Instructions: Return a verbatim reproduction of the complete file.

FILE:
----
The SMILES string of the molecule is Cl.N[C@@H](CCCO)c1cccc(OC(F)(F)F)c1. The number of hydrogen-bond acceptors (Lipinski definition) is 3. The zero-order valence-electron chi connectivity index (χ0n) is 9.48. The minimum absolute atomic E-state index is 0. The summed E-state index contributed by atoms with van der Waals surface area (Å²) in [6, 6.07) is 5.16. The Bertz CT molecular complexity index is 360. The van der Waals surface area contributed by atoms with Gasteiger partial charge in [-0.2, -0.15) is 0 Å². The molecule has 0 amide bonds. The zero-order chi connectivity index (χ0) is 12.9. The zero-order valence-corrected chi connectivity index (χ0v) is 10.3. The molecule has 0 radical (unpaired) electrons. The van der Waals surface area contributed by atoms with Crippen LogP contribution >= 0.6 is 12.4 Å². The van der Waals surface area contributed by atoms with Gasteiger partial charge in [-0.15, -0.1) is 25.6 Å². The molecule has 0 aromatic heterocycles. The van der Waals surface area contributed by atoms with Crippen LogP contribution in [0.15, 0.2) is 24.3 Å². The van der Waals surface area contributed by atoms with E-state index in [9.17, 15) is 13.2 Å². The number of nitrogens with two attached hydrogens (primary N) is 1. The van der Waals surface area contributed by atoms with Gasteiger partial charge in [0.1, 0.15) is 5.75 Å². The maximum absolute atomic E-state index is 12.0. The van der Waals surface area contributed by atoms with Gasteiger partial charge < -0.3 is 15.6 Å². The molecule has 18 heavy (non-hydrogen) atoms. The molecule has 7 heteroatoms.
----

The SMILES string of the molecule is Cl.N[C@@H](CCCO)c1cccc(OC(F)(F)F)c1. The number of hydrogen-bond acceptors (Lipinski definition) is 3. The zero-order valence-electron chi connectivity index (χ0n) is 9.48. The minimum absolute atomic E-state index is 0. The summed E-state index contributed by atoms with van der Waals surface area (Å²) in [6, 6.07) is 5.16. The Bertz CT molecular complexity index is 360. The van der Waals surface area contributed by atoms with Gasteiger partial charge in [-0.2, -0.15) is 0 Å². The molecule has 0 amide bonds. The zero-order chi connectivity index (χ0) is 12.9. The zero-order valence-corrected chi connectivity index (χ0v) is 10.3. The molecule has 0 radical (unpaired) electrons. The van der Waals surface area contributed by atoms with Crippen LogP contribution >= 0.6 is 12.4 Å². The van der Waals surface area contributed by atoms with Gasteiger partial charge in [-0.15, -0.1) is 25.6 Å². The molecule has 0 aromatic heterocycles. The van der Waals surface area contributed by atoms with Crippen LogP contribution in [0.15, 0.2) is 24.3 Å². The van der Waals surface area contributed by atoms with E-state index in [9.17, 15) is 13.2 Å². The number of nitrogens with two attached hydrogens (primary N) is 1. The van der Waals surface area contributed by atoms with Gasteiger partial charge in [0.1, 0.15) is 5.75 Å². The maximum absolute atomic E-state index is 12.0. The van der Waals surface area contributed by atoms with Gasteiger partial charge < -0.3 is 15.6 Å². The molecule has 18 heavy (non-hydrogen) atoms. The molecule has 7 heteroatoms.